Robert Kosara is a Visual Analysis Researcher at Tableau Software, and formerly Associate Professor of Computer Science at UNC Charlotte. He has created visualization techniques like Parallel Sets and performed research into the perceptual and cognitive basics of visualization. Recently, Robert’s research has focused on how to communicate data using tools from visualization, and how storytelling can be adapted to incorporate data, interaction, and visualization.
Robert received his M.Sc. and Ph.D. degrees in computer science from Vienna University of Technology (Vienna, Austria). His list of publications can be found online on his vanity website. He can be found on Twitter, Facebook, LinkedIn, Google+ and Google Scholar.
EagerEyes is Robert Kosara’s place to reflect on the world of information visualization and visual communication of data. The goal is to help digest things that are happening in the field and discuss developments that may be tangential or early, but that are likely to have an impact.
The original idea for the site involved the interplay of art and science in visualization. While the focus has shifted, questions of representation are touched upon regularly. In fact, Robert believes that visualization can be vastly improved by a better understanding issues of representation and reading of data.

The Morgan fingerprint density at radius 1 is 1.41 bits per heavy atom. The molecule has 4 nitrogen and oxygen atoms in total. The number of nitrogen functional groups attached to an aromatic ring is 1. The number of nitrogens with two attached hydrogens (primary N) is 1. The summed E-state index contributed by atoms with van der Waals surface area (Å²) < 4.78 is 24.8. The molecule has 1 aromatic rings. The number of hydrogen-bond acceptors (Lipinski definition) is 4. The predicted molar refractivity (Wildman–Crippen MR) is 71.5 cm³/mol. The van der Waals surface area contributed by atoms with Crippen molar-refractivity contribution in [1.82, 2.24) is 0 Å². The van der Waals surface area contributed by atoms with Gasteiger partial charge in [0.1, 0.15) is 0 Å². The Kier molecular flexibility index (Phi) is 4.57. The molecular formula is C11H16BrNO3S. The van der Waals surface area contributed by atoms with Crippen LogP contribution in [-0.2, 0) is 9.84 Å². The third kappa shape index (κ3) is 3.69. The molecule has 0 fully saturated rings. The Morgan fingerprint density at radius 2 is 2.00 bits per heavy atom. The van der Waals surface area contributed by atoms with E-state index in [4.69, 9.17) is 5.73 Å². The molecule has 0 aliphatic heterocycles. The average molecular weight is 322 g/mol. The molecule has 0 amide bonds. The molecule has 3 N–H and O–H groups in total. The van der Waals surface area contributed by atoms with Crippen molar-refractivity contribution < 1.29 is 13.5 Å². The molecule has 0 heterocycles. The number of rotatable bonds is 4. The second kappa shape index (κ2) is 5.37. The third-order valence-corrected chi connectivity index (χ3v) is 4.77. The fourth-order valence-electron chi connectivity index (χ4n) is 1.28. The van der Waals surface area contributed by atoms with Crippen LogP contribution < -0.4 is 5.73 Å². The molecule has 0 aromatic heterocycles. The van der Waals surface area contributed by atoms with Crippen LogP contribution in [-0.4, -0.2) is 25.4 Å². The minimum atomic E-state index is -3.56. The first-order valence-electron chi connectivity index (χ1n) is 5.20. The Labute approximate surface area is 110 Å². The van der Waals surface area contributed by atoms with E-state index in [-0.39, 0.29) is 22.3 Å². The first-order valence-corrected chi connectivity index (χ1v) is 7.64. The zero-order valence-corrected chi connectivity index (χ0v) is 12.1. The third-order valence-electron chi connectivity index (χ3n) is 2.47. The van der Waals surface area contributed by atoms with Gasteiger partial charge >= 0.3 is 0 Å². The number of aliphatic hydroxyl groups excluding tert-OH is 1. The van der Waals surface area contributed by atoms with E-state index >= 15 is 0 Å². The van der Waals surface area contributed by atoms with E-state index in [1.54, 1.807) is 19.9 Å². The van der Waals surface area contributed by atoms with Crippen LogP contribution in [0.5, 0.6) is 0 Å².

Other topics of interest include visualization for the masses, open data, and where the field of visualization is heading. Criticism of visualization techniques and applications, websites, and books is also a regular feature. Discussions of visualization techniques provide insights into the thinking behind them. Around important conferences like VisWeek, the site is also used for updates and pointers about things that are going on there.
Robert points out that this is not a blog. Blogs tend to aim for quick, current commentary. The articles on this website are meant to be of value over a longer time period (except for the ones in the blog category), and are usually much longer than the typical blog posting.
The Bikini Chart
The Obama administration released a chart a while ago that shows job losses during the last year of the Bush administration and the first year after Obama took office. The chart is simple yet effective in the way it communicates a message. It also has some very subtle design elements that communicate a much more negative undertone than is immediately obvious.